Coaching, training and mentoring all go together, right? Bad!
Business leaders often use these three terms interchangeably, but they refer to three different processes. Unfortunately, even a Google search doesn’t help much. For example, the online dictionary definition of train only look at coaching from a sporting point of view. For HR and business managers looking for solutions to benefit their organization, this is not helpful.
The first step to understanding is clearing the fog and demystifying misconceptions surrounding coaching, training and mentoring.
Definition of terms
Often a person may call themselves a coach, but instead of coaching they may offer mentoring. Another could be a coach, but they qualified their coaching service. So how can you, as a leader, make a difference? Let’s start by clarifying their definitions:
The International Federation of Coaches defines coaching as “partnering with clients in a creative and empowering process that inspires them to maximize their professional and personal potential”.
Coaching requires HR managers and business leaders to regularly engage with their employees in ways that cement the company’s culture and advance its goals. A an effective leader as a coach focuses on solutions rather than dwelling on the problem, supports staff rather than judging them and lays the groundwork for their development rather than giving orders on what to do.
Perhaps most importantly, instead of giving all the answers, coaches help people develop the skills and mindset to find solutions on their own through thoughtful questioning and inquiry, a kind of like a sounding board.
According to Business Dictionarymentoring is defined as “a system of employee training in which a senior or more experienced person (the mentor) is appointed to act as an adviser, guide or adviser to an intern or junior ( mentee) The mentor is responsible for providing support and feedback on the mentee.”
Here’s a key point to note: Mentoring is relationship-based rather than performance-based. It’s about sharing your personal experiences, knowledge and ideas with your employees. Mentoring does not focus on specific actions and skills to improve them. It’s more about sharing advice and letting the mentee use it.
In training, a trainer is simply transmit knowledge which can be used to improve or develop your skills, you or your team. Skill enhancement aims to expand an employee’s current understanding of an existing skill. Versatility, however, is more about training employees in new or related areas of work to broaden their friendliness within the organization.
Training is often a group undertaking, which means you will rarely have one-on-one sessions with your team members. In this sense, growing and learning as a team can be an effective way to strengthen solidarity and responsibility within an organization.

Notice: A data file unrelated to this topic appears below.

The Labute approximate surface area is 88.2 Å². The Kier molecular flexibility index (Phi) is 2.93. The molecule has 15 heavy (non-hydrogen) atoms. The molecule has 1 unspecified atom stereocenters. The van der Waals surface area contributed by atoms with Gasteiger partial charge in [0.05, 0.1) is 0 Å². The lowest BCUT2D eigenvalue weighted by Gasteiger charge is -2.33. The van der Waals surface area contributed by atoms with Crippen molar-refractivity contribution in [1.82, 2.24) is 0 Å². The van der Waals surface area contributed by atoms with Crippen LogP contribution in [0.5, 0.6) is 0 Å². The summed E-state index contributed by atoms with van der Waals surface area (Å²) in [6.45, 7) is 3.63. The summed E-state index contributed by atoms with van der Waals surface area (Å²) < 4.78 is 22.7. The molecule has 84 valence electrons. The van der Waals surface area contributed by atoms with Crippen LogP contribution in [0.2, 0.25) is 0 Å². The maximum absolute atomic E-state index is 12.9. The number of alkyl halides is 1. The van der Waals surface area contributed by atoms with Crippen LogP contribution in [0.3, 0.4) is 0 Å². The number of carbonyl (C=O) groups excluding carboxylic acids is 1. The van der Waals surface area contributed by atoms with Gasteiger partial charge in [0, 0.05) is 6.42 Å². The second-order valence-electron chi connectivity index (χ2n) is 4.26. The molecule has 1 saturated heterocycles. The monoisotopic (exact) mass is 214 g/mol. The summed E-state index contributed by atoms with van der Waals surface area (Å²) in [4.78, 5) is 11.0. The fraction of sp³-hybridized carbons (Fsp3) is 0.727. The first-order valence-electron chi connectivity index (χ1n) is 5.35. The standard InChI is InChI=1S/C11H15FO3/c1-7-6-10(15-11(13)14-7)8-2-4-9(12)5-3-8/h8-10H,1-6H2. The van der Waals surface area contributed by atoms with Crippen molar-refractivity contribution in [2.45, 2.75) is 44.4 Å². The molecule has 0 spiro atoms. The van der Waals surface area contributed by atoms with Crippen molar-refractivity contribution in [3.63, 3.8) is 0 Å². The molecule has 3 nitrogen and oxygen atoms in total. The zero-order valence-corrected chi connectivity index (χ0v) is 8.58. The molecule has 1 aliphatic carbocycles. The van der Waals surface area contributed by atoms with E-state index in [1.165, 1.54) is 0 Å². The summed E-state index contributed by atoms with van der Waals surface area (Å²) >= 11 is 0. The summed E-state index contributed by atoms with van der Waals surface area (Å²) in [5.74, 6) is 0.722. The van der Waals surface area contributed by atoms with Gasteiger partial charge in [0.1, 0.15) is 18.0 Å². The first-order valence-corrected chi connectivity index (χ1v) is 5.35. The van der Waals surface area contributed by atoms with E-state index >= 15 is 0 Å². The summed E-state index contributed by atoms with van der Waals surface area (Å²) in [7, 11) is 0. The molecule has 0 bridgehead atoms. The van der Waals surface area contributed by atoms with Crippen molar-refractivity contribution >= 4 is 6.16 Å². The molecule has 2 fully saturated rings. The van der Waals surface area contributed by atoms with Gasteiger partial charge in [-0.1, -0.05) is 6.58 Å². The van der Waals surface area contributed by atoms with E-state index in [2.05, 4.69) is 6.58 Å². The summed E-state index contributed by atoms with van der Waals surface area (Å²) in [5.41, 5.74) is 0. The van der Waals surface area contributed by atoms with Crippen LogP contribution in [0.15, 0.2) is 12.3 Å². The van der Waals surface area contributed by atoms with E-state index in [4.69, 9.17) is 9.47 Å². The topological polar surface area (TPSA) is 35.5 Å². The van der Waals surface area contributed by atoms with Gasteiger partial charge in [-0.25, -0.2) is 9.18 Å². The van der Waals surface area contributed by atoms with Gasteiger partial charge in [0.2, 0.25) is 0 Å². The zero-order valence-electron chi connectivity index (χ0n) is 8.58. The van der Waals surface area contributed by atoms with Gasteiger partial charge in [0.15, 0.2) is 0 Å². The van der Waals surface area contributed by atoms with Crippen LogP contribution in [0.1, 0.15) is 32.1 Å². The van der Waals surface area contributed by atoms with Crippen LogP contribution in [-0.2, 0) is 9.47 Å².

What is the practical difference?
Although the differences between coaching, mentoring and training may seem subtle, they are important.
Coaches assume that employees are the experts in their company. Through challenging questions and active inquiry, a coach helps employees develop their thinking and application of skills. Coaching is unique because it focuses on applying new or more effective approaches to leadership, work, and life. Along with trainers and mentors, they are the presumed experts. They either share their own tips and experiences or teach a specific skill or approach.
Understanding this is crucial because coaching brings lasting and significant changes in the short and long term, while mentoring and training provide insights and information on a particular issue or topic for a specific period of time.
Guidance versus authority
Developing your employees to develop their own potential is more an act of coaching than anything else. It’s an act that might even come from them rather than yourself as a coach or leader. Coaching is about working as a partner with your employees and helping them find answers on their own. As for trainers and mentors, they are authorities in their fields, so they work by teaching or instructing those under their watch.
If you only coach or train your team members, they can use your experiences and knowledge as a guideline. While this may benefit your team, your mentees or interns may never chart their own path. If you also coach them, they will have the license to chart new territories, impact business results and drive continuous and lasting change.
In short, when you are a mentor or a trainer, you authorize. When you are a coach, you guide and inspire.
At Sounding Board, we strive to create real leaders. Influential leaders. Through our organized network of leadership coaches, we can help you optimize your role through personalized coaching solutions designed to meet your individual and organizational goals. Join us today for learn more.